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Re: NAT & Fresh Install Question

Postposted on Wed Sep 29, 2010 12:42 pm

thanks you guys.

hey JBI - I've got a "v7" - so that's just a newer revision then you think? ...which should mean I can expect better performance?

I am quite happy to buy a newer router. I understand the N (or are we still at pre-N?) is the latest standard and beats G by quite a bit?

I have to say though - I'm just beginning to read networking stuff - the forums, the websites, mags, etc. and it seems like every router out there has major problems...Brand X gets reviewed, the reviewer likes it - and then there are 90 comments all saying the thing sucks! it's crazy.
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Re: NAT & Fresh Install Question

Postposted on Wed Sep 29, 2010 1:09 pm

canoli wrote:I have to say though - I'm just beginning to read networking stuff - the forums, the websites, mags, etc. and it seems like every router out there has major problems...Brand X gets reviewed, the reviewer likes it - and then there are 90 comments all saying the thing sucks! it's crazy.

Stick with something that can run the DD-WRT or Tomato open source firmwares. I'm using a Linksys WRT54GL with Tomato and am very happy. No N, but I have no need for N.

This Asus gets good press, runs DD-WRT, and has a built-in USB print server.
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Re: NAT & Fresh Install Question

Postposted on Wed Sep 29, 2010 1:26 pm

very cool Cap - thanks!

just did a quick read on DD-WRT on wiki - it reminded me why the open-source community is so great - "...vulnerable to this exploit, which was fixed a few hours after being documented ..."

A "few hours..." now that's customer service!

Thanks for the recommendation. I'll be doing my due diligence in the next few weeks, learning the basics of networking. Anything with "open-source" in its framework is a great place to start. Thanks again!
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Re: NAT & Fresh Install Question

Postposted on Wed Sep 29, 2010 1:27 pm

canoli wrote:hey JBI - I've got a "v7" - so that's just a newer revision then you think? ...which should mean I can expect better performance?

Maybe. At least there ought to be newer firmware for it than I've got for mine.

canoli wrote:I have to say though - I'm just beginning to read networking stuff - the forums, the websites, mags, etc. and it seems like every router out there has major problems...Brand X gets reviewed, the reviewer likes it - and then there are 90 comments all saying the thing sucks! it's crazy.

Yeah, tell me about it... :roll: After going through 3 routers in ~6 years (the previous 2 died, and the WGR614v5 is just plain annoying) I finally got pissed off enough to figure out how to build my own out of an old motherboard/CPU, a couple of NICs, and a copy of Ubuntu Server 10.04. The downsides are that it is rather bulky (ATX mid-tower case), and consumes a bit more electricity than a standalone router. But at least I've got complete control over it -- I can replace failing hardware components as needed with stuff from my spare parts collection, and run my choice of Open Source firewall software on it. (I'm not suggesting that you go this route yourself, I'm just mentioning it since it is how I chose to deal with the "most of the routers seem to suck" issue.)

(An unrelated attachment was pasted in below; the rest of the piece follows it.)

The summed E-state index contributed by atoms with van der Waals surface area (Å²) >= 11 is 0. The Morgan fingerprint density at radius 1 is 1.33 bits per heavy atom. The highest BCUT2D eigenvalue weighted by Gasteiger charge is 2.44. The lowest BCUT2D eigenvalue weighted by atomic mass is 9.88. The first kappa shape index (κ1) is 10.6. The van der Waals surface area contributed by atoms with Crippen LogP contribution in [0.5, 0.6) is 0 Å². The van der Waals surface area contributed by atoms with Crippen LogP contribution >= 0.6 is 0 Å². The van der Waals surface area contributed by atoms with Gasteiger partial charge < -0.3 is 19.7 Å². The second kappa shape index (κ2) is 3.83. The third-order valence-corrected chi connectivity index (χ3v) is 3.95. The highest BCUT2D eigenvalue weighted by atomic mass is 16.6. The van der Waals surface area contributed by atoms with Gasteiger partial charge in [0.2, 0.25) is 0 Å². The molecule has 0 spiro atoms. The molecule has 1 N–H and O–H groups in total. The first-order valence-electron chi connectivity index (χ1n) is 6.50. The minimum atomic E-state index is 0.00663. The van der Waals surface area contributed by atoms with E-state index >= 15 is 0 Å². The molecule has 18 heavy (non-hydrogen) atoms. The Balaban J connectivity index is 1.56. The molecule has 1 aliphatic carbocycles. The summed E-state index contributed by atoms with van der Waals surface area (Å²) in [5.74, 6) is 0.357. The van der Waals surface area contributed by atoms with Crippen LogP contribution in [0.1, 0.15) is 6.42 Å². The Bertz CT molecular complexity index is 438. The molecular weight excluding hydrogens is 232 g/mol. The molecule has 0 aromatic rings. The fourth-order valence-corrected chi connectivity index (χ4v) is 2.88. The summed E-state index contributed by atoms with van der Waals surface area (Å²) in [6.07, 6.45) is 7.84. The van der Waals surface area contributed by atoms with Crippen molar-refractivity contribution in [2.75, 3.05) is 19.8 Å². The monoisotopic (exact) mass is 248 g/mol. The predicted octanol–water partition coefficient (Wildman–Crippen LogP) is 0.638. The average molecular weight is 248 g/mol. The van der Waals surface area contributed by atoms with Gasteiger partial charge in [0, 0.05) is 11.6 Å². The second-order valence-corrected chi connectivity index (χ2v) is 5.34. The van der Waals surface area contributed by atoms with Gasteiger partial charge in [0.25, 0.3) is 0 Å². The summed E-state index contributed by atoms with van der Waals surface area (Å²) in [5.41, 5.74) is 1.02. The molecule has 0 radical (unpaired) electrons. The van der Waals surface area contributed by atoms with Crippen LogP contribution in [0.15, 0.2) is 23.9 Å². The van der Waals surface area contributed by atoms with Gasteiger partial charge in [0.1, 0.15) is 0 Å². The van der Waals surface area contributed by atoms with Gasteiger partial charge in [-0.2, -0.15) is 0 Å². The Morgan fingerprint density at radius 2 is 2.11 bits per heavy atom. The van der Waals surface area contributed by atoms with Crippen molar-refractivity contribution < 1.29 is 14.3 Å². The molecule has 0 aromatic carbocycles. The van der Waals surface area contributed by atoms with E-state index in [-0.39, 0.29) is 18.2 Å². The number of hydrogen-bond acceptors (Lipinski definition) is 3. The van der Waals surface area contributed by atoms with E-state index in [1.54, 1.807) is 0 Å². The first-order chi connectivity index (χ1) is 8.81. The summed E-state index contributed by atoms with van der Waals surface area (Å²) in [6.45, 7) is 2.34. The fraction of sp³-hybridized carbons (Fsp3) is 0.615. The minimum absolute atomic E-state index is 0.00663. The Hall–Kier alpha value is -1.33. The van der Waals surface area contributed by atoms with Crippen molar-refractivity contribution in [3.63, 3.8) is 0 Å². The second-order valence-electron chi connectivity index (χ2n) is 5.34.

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Re: NAT & Fresh Install Question

Postposted on Wed Sep 29, 2010 2:06 pm

Ho ho! Now THAT is truly the way to go. I don't blame you for mentioning it - I would, every chance I got! :) A custom, homemade router...I bow to thee!

seriously though, I'm glad it's not just my newbie impression - of course I went through the same thing with everything else. But at least with the rest of the gear you can find a final word or close to it - a few valid but opposing POVs - and then make your decision.

Routers - at least the market for them and the reviews - it just seems like a mess.
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Re: NAT & Fresh Install Question

Postposted on Sat Oct 02, 2010 1:46 pm

Dang - forgot to ask the question I really wanted to know --

after I install Win 7 - instead of going online to MS and getting the latest patches - shouldn't I install an AV - even a demo version - first?

All the articles I've read have "install an AV product" after getting the updates - so there must be a good reason why you don't install your AV first...but I can't think of what it might be. Can you tell me? Or maybe I'm just reading the wrong articles??

Thanks you guys!
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Re: NAT & Fresh Install Question

Postposted on Sat Oct 02, 2010 2:10 pm

If you're behind a consumer-grade router you're pretty safe if all you'll be doing is running Windows Update. If you're directly connected I'd use another machine (that already has A/V running) to D/L your AV of choice. Copy it over to your new box and install it before running the update cycles.

Also, while you're at the MS site, grab MS Security Essentials. It's free and it's good.
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Re: NAT & Fresh Install Question

Postposted on Sat Oct 02, 2010 3:19 pm

Thanks Cap - I bought a laptop recently that came with a Trend Micro disk and a free 90-day key - I never used installed it b/c I'm not a fan, but I was thinking I could use that temporarily for my new machine. Install OS, install AV, get updates, uninstall AV, install better AV.

Actually I thought most builders always downloaded the patches using a different machine - put them on a CD / USB key and then patched the new machine that way. But nobody seems to suggest that method anymore. Maybe nowadays you have to be connected to the MS Update site?

Thanks again for your reply!

oh -one more thing if you would - I see my BIOS vers is 1.1 and there's a 1.3 available on MSI's site - should I update the BIOS before I do anything else? There isn't much of a description, just 2 short lines about "- Update CPU micro code" and "Improved memory compatibility." I know they say not to update your BIOS unless you have to but since this is a new machine, maybe I should?

thanks again - any advice will be greatly appreciated!